Further, HVT observed that informal transport operators in many LIC are facing a complete revenue loss, but so far qualitative assessments using available online sources such as articles, blogs and eyewitness accounts conducted for some countries are more common than specific data points, though attempts have been made to bridge this gap for certain regions. For instance, webinars by the Southern African Transport Conference focused on the impact of COVID-19 in Southern Africa, such as the challenges faced by freight and logistics because of the pandemic.
Addressing the impact of COVID-19 on non-motorised means of transport, the Walk21Initiative is working on a highly informative report on the impact of COVID-19 on walking and cycling policy and practice in Africa. Further, the European Cyclists’ Federation Dashboard reports the latest data on cycling measures, such as kilometre length of cycle lanes/tracks per city, the number of car-free sections, or the number of wider sidewalks within a city, at (European) country and city level. In addition, data on the planned expansion of the cycle network (km/1M population) and the status of implementation are provided.
For data on the impact of COVID-19 on transport-related sectors such as the construction sector, urban passenger transport services or road transport, from a labour perspective, refer to the International Labour Organization Sectoral Impact (ILO) section capturing rich information. For data on the COVID-19 restrictions implemented per country see the Oxford COVID-19 Government Response Tracker (Figure 3).
The International Transport Forum (ITF) published and shared an online meeting series about the transport sector and COVID-19 to highlight challenges that different countries are facing during the pandemic to successfully fulfil decision makers’ needs for transport statistics.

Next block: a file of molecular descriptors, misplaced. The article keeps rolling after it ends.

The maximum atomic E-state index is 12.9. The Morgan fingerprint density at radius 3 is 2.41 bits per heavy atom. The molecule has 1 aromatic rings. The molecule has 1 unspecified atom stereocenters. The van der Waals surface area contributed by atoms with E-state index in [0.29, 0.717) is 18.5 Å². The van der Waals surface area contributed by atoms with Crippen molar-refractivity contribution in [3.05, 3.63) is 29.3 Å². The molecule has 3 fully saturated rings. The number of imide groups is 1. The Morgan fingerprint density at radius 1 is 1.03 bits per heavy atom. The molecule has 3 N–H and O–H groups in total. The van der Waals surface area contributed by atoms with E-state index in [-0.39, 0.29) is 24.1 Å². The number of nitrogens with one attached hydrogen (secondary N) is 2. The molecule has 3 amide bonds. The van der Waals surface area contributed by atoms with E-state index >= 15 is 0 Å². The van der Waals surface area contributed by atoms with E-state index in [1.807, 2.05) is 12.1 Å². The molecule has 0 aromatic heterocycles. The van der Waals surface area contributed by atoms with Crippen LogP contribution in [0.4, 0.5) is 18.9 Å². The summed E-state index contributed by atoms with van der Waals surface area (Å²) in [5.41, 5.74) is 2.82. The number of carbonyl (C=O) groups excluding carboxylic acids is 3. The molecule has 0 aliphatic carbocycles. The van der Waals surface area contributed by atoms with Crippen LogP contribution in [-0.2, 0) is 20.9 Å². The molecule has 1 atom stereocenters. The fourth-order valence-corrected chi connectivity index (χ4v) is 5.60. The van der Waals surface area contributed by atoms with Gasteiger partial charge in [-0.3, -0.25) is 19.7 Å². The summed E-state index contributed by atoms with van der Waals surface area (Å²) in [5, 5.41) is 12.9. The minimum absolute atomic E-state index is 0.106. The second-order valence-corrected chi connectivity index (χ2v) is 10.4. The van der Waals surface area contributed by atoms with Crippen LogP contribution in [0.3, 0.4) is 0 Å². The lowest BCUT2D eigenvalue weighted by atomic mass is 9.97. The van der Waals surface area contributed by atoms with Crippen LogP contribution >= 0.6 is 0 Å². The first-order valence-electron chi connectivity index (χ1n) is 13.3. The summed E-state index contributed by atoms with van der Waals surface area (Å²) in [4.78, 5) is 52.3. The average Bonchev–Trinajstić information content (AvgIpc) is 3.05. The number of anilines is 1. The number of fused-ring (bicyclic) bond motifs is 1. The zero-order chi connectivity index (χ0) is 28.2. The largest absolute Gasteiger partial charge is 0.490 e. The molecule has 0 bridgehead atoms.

The PIARC – World Road Association regularly host a series of webinars outlining the response of member countries to COVID -19. Topics covered include lessons learned about measures to reduce the negative impact of the pandemic and to outline the way forward; or the impact of COVID-19 on specific sectors such as road safety and infrastructure.
Last, but not least, the International Road Federation (IRF) is currently working on an HVT-funded project alongside the Global Alliance of NGOs for Road Safety on Africa’s response to COVID-19 and its impact on transport and mobility of people and goods, to obtain a review and overview of policymaking and best practice in several African countries. Preliminary analysis displays that trips to transit stations in the first half of 2020 significantly decreased across all countries regardless of income group. During the second half of the year values were still below the previous year frequency, with the exception of lower-middle-income countries, however, returned closer to the previous year baseline. It is noteworthy that the initial decline in mobility was less drastic in low-income countries, potentially a reflection of the fact that working remotely is less attainable in these countries (Figure 4).